KEEP TABS ON THE LATEST CALIFORNIA POLICY AND POLITICS NEWS


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Gov. Gavin Newsom wants to put money in Californians’ pockets to help them pay for the skyrocketing price of gas.

That was the main takeaway from his State of the State speech Tuesday night, which came on the heels of President Joe Biden announcing a U.S. ban on imports of Russian oil and the Golden State’s average gas price hurtling to a new record of $5.44 per gallon — a whopping 10-cent increase over the previous high set just one day before.

Details about the proposed rebate — the only new policy proposal in the governor’s 18-minute speech — were scarce Tuesday night, though Newsom administration officials said relief would likely total in the billions of dollars and be available to California drivers with cars registered in the state, including undocumented immigrants.

However, Newsom’s proposal is unlikely to eliminate conflict in the state Legislature over competing ideas to help Californians hurting at the pump.

  • Although the Democratic leaders of the state Assembly and Senate issued a statement supporting Newsom’s tax rebate plan, they reiterated that they aren’t wild about his proposal to suspend an increase to California’s gas tax set to take effect in July. (Newsom is still pursuing that proposal, a spokesperson for the governor told me.)
  • Senate President Pro Tem Toni Atkins and Assembly Speaker Anthony Rendon: “The Legislature will put the state’s robust revenue growth to work by returning substantial tax relief to families and small businesses as fast as possible. Gas, food, and other prices are up, so our focus cannot be a small cut to the gas tax that might not get passed on to consumers.”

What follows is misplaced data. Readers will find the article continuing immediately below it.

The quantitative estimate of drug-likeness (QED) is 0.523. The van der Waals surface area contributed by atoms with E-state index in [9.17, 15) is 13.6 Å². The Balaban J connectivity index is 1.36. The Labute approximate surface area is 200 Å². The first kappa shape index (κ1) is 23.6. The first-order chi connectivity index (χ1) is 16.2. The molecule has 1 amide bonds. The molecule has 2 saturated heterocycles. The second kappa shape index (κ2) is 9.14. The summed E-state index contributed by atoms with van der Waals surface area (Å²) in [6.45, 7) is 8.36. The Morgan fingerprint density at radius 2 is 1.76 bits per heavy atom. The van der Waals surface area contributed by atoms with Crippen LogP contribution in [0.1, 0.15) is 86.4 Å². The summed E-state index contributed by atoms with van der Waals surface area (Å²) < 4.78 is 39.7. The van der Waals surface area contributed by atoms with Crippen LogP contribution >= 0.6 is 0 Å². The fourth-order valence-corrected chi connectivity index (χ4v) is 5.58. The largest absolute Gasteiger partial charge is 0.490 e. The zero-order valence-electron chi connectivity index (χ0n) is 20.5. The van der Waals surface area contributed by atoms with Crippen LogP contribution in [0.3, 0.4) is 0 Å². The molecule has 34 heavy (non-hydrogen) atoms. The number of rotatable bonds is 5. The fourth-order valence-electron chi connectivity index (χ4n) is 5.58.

• Meanwhile, Republicans want to go further and eliminate the gas tax altogether.
  • GOP Assembly Leader James Gallagher of Yuba City: “A gas tax rebate in July will do exactly nothing for drivers who are currently struggling with the highest gas prices in history, being forced to choose between driving their kids to school or putting food on the table.”

Another possible source of contention illuminated by Newsom’s State of the State speech: California’s oil and gas policies.

  • Newsom: “One thing we cannot do is repeat the mistakes of the past by embracing polluters. Drilling even more oil, which only leads to even more extreme weather, more extreme drought, more wildfire.”
  • Yet a bipartisan group of state lawmakers urged Newsom in a letter obtained by the Sacramento Bee to help “Californians to take advantage of the abundant inland natural resources available in our state that will help ensure we are not dependent on foreign energy sources.”
  • And the California Democratic Party is facing internal pushback from labor groups over phasing out oil and gas, as evidenced by last weekend’s party convention and recent legislative hearings.

Other key takeaways from Newsom’s State of the State:


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The coronavirus bottom line: As of Monday, California had 8,414,669 confirmed cases (+0.03% from previous day) and 85,854 deaths (+0.01% from previous day), according to state data. CalMatters is also tracking coronavirus hospitalizations by county.

California has administered 71,969,579 vaccine doses, and 74% of eligible Californians are fully vaccinated.


1. Lawmakers debate Prop. 47

The windows of San Francisco’s Valentino store were boarded up on Nov. 25, 2021 after smash-and-grab robberies. Photo by Samuel Rigelhaupt, Sipa USA

Although Newsom largely avoided discussing rising crime rates in his State of the State speech, it was a big topic for state lawmakers and local elected officials on Tuesday:

  • A bill to repeal central elements of Prop. 47 — a voter-approved measure that, among other things, downgraded certain theft offenses from felonies to misdemeanors — failed to pass a key Assembly committee. “Our government is beyond broken,” tweeted the bill’s author, GOP Assemblymember Kevin Kiley of Rocklin, citing a recent poll that showed voter support for amending Prop. 47.
  • Assemblymember Reggie Jones-Sawyer, a Los Angeles Democrat and leader of the Assembly Public Safety Committee, who voted against the bill: “We’re arguing about public safety from both ends, but in the middle, the public is hurting. This quick fix of felonies, just locking them up and throwing away the key, that doesn’t work.”
  • The debate isn’t over: As CalMatters’ Nigel Duara reports, Kiley could still reintroduce his bill, and lawmakers are set to consider other reforms to Prop. 47 — including one proposed by a Democrat — in the next several weeks.
  • In other criminal justice news: Assemblymember Jim Patterson, a Fresno Republican, unveiled a bill to crack down on catalytic converter theft — adding to at least 12 other proposals on the same topic.